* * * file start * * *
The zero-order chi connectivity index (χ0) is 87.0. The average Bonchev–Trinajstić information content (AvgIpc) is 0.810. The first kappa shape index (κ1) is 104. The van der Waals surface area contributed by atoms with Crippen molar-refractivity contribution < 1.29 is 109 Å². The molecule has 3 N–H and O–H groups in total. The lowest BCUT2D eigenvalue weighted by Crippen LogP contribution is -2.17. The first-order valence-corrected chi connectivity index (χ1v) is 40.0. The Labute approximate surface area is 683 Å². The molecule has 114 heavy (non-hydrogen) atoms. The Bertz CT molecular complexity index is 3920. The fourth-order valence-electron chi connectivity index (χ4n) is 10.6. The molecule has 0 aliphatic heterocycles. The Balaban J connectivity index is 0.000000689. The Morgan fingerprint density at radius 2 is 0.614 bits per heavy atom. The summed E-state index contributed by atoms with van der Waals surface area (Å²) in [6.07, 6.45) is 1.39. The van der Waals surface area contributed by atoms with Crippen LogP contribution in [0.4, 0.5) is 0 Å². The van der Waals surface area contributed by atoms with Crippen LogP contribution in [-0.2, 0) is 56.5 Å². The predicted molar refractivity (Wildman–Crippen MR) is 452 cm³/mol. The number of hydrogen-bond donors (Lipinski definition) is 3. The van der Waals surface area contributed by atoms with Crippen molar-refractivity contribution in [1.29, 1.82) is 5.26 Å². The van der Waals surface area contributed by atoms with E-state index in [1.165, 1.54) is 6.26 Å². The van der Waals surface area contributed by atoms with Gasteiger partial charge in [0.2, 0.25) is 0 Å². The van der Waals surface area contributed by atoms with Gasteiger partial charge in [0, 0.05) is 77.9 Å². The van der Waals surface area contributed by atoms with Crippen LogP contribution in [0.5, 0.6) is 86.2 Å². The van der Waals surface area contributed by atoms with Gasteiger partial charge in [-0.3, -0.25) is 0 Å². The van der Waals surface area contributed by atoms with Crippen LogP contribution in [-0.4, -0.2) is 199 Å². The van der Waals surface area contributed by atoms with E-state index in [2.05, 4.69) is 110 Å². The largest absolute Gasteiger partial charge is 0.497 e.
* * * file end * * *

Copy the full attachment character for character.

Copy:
The zero-order chi connectivity index (χ0) is 87.0. The average Bonchev–Trinajstić information content (AvgIpc) is 0.810. The first kappa shape index (κ1) is 104. The van der Waals surface area contributed by atoms with Crippen molar-refractivity contribution < 1.29 is 109 Å². The molecule has 3 N–H and O–H groups in total. The lowest BCUT2D eigenvalue weighted by Crippen LogP contribution is -2.17. The first-order valence-corrected chi connectivity index (χ1v) is 40.0. The Labute approximate surface area is 683 Å². The molecule has 114 heavy (non-hydrogen) atoms. The Bertz CT molecular complexity index is 3920. The fourth-order valence-electron chi connectivity index (χ4n) is 10.6. The molecule has 0 aliphatic heterocycles. The Balaban J connectivity index is 0.000000689. The Morgan fingerprint density at radius 2 is 0.614 bits per heavy atom. The summed E-state index contributed by atoms with van der Waals surface area (Å²) in [6.07, 6.45) is 1.39. The van der Waals surface area contributed by atoms with Crippen LogP contribution in [0.4, 0.5) is 0 Å². The van der Waals surface area contributed by atoms with Crippen LogP contribution in [-0.2, 0) is 56.5 Å². The predicted molar refractivity (Wildman–Crippen MR) is 452 cm³/mol. The number of hydrogen-bond donors (Lipinski definition) is 3. The van der Waals surface area contributed by atoms with Crippen molar-refractivity contribution in [1.29, 1.82) is 5.26 Å². The van der Waals surface area contributed by atoms with E-state index in [1.165, 1.54) is 6.26 Å². The van der Waals surface area contributed by atoms with Gasteiger partial charge in [0.2, 0.25) is 0 Å². The van der Waals surface area contributed by atoms with Gasteiger partial charge in [0, 0.05) is 77.9 Å². The van der Waals surface area contributed by atoms with Crippen LogP contribution in [0.5, 0.6) is 86.2 Å². The van der Waals surface area contributed by atoms with Gasteiger partial charge in [-0.3, -0.25) is 0 Å². The van der Waals surface area contributed by atoms with Crippen LogP contribution in [-0.4, -0.2) is 199 Å². The van der Waals surface area contributed by atoms with E-state index in [2.05, 4.69) is 110 Å². The largest absolute Gasteiger partial charge is 0.497 e.